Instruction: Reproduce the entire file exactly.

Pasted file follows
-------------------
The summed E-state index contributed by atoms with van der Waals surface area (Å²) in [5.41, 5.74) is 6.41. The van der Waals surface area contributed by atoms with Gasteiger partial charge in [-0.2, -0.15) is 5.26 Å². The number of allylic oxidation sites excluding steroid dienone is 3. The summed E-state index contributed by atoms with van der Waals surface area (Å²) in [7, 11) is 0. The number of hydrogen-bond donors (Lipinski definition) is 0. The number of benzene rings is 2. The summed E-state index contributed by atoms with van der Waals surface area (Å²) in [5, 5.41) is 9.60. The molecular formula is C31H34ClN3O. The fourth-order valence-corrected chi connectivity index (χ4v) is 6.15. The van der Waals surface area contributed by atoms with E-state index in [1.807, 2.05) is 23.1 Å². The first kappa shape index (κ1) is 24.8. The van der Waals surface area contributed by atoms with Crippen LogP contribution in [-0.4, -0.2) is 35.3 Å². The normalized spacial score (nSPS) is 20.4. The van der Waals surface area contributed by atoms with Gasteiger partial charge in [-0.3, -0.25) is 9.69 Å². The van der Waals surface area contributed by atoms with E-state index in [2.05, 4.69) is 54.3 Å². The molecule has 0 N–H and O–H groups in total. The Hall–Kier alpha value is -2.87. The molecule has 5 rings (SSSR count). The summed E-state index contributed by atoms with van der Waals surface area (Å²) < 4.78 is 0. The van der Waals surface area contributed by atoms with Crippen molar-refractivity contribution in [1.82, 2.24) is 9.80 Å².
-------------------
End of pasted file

The summed E-state index contributed by atoms with van der Waals surface area (Å²) in [5.41, 5.74) is 6.41. The van der Waals surface area contributed by atoms with Gasteiger partial charge in [-0.2, -0.15) is 5.26 Å². The number of allylic oxidation sites excluding steroid dienone is 3. The summed E-state index contributed by atoms with van der Waals surface area (Å²) in [7, 11) is 0. The number of hydrogen-bond donors (Lipinski definition) is 0. The number of benzene rings is 2. The summed E-state index contributed by atoms with van der Waals surface area (Å²) in [5, 5.41) is 9.60. The molecular formula is C31H34ClN3O. The fourth-order valence-corrected chi connectivity index (χ4v) is 6.15. The van der Waals surface area contributed by atoms with E-state index in [1.807, 2.05) is 23.1 Å². The first kappa shape index (κ1) is 24.8. The van der Waals surface area contributed by atoms with Crippen LogP contribution in [-0.4, -0.2) is 35.3 Å². The normalized spacial score (nSPS) is 20.4. The van der Waals surface area contributed by atoms with Gasteiger partial charge in [-0.3, -0.25) is 9.69 Å². The van der Waals surface area contributed by atoms with E-state index in [2.05, 4.69) is 54.3 Å². The molecule has 0 N–H and O–H groups in total. The Hall–Kier alpha value is -2.87. The molecule has 5 rings (SSSR count). The summed E-state index contributed by atoms with van der Waals surface area (Å²) < 4.78 is 0. The van der Waals surface area contributed by atoms with Crippen molar-refractivity contribution in [1.82, 2.24) is 9.80 Å².